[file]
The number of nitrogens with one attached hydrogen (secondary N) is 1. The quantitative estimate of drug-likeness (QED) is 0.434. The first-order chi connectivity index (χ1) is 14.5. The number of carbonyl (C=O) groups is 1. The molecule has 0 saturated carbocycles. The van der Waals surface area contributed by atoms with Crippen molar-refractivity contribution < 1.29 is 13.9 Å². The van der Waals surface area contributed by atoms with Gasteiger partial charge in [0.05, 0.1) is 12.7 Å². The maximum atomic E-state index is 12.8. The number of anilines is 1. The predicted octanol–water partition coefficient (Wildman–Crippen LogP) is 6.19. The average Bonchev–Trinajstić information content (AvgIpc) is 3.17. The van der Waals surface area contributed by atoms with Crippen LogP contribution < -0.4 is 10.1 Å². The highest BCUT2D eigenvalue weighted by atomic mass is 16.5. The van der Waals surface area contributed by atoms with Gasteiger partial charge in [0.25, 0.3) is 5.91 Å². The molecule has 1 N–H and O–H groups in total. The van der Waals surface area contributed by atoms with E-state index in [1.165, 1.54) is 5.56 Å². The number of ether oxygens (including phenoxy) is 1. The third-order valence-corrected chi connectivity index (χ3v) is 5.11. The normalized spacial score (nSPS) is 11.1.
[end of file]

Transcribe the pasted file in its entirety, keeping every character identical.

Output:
The number of nitrogens with one attached hydrogen (secondary N) is 1. The quantitative estimate of drug-likeness (QED) is 0.434. The first-order chi connectivity index (χ1) is 14.5. The number of carbonyl (C=O) groups is 1. The molecule has 0 saturated carbocycles. The van der Waals surface area contributed by atoms with Crippen molar-refractivity contribution < 1.29 is 13.9 Å². The van der Waals surface area contributed by atoms with Gasteiger partial charge in [0.05, 0.1) is 12.7 Å². The maximum atomic E-state index is 12.8. The number of anilines is 1. The predicted octanol–water partition coefficient (Wildman–Crippen LogP) is 6.19. The average Bonchev–Trinajstić information content (AvgIpc) is 3.17. The van der Waals surface area contributed by atoms with Crippen LogP contribution < -0.4 is 10.1 Å². The highest BCUT2D eigenvalue weighted by atomic mass is 16.5. The van der Waals surface area contributed by atoms with Gasteiger partial charge in [0.25, 0.3) is 5.91 Å². The molecule has 1 N–H and O–H groups in total. The van der Waals surface area contributed by atoms with E-state index in [1.165, 1.54) is 5.56 Å². The number of ether oxygens (including phenoxy) is 1. The third-order valence-corrected chi connectivity index (χ3v) is 5.11. The normalized spacial score (nSPS) is 11.1.